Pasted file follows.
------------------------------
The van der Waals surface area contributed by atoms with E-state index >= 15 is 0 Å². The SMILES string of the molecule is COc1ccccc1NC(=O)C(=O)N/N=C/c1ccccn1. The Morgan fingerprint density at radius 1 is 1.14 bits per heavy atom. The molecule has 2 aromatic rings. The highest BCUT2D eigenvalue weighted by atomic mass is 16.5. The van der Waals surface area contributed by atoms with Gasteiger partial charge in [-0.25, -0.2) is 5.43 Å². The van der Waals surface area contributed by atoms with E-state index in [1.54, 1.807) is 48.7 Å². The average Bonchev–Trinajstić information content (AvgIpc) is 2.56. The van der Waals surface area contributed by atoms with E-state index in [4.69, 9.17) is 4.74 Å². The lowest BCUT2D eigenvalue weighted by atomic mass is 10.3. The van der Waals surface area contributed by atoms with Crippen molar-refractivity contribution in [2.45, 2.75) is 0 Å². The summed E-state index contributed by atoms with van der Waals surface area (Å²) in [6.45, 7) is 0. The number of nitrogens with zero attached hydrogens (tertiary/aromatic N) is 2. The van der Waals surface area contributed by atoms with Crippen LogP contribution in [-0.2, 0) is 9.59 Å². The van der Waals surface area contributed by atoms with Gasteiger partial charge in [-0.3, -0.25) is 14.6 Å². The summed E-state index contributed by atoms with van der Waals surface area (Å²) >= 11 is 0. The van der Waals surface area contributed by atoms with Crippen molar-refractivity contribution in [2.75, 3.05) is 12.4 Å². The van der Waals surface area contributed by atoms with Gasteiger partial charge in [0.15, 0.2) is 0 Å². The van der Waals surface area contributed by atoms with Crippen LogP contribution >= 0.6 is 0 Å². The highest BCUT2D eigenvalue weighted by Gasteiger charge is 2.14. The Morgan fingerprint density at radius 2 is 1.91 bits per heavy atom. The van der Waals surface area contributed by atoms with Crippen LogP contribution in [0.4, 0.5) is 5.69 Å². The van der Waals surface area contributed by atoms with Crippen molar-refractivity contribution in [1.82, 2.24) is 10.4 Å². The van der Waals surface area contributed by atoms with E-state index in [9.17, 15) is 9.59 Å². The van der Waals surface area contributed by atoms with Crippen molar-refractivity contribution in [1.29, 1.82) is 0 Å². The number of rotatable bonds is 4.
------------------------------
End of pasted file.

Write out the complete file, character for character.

The van der Waals surface area contributed by atoms with E-state index >= 15 is 0 Å². The SMILES string of the molecule is COc1ccccc1NC(=O)C(=O)N/N=C/c1ccccn1. The Morgan fingerprint density at radius 1 is 1.14 bits per heavy atom. The molecule has 2 aromatic rings. The highest BCUT2D eigenvalue weighted by atomic mass is 16.5. The van der Waals surface area contributed by atoms with Gasteiger partial charge in [-0.25, -0.2) is 5.43 Å². The van der Waals surface area contributed by atoms with E-state index in [1.54, 1.807) is 48.7 Å². The average Bonchev–Trinajstić information content (AvgIpc) is 2.56. The van der Waals surface area contributed by atoms with E-state index in [4.69, 9.17) is 4.74 Å². The lowest BCUT2D eigenvalue weighted by atomic mass is 10.3. The van der Waals surface area contributed by atoms with Crippen molar-refractivity contribution in [2.45, 2.75) is 0 Å². The summed E-state index contributed by atoms with van der Waals surface area (Å²) in [6.45, 7) is 0. The number of nitrogens with zero attached hydrogens (tertiary/aromatic N) is 2. The van der Waals surface area contributed by atoms with Crippen LogP contribution in [-0.2, 0) is 9.59 Å². The van der Waals surface area contributed by atoms with Gasteiger partial charge in [-0.3, -0.25) is 14.6 Å². The summed E-state index contributed by atoms with van der Waals surface area (Å²) >= 11 is 0. The van der Waals surface area contributed by atoms with Crippen molar-refractivity contribution in [2.75, 3.05) is 12.4 Å². The van der Waals surface area contributed by atoms with Gasteiger partial charge in [0.15, 0.2) is 0 Å². The van der Waals surface area contributed by atoms with Crippen LogP contribution >= 0.6 is 0 Å². The highest BCUT2D eigenvalue weighted by Gasteiger charge is 2.14. The Morgan fingerprint density at radius 2 is 1.91 bits per heavy atom. The van der Waals surface area contributed by atoms with Crippen LogP contribution in [0.4, 0.5) is 5.69 Å². The van der Waals surface area contributed by atoms with Crippen molar-refractivity contribution in [1.82, 2.24) is 10.4 Å². The van der Waals surface area contributed by atoms with E-state index in [9.17, 15) is 9.59 Å². The van der Waals surface area contributed by atoms with Crippen molar-refractivity contribution in [1.29, 1.82) is 0 Å². The number of rotatable bonds is 4.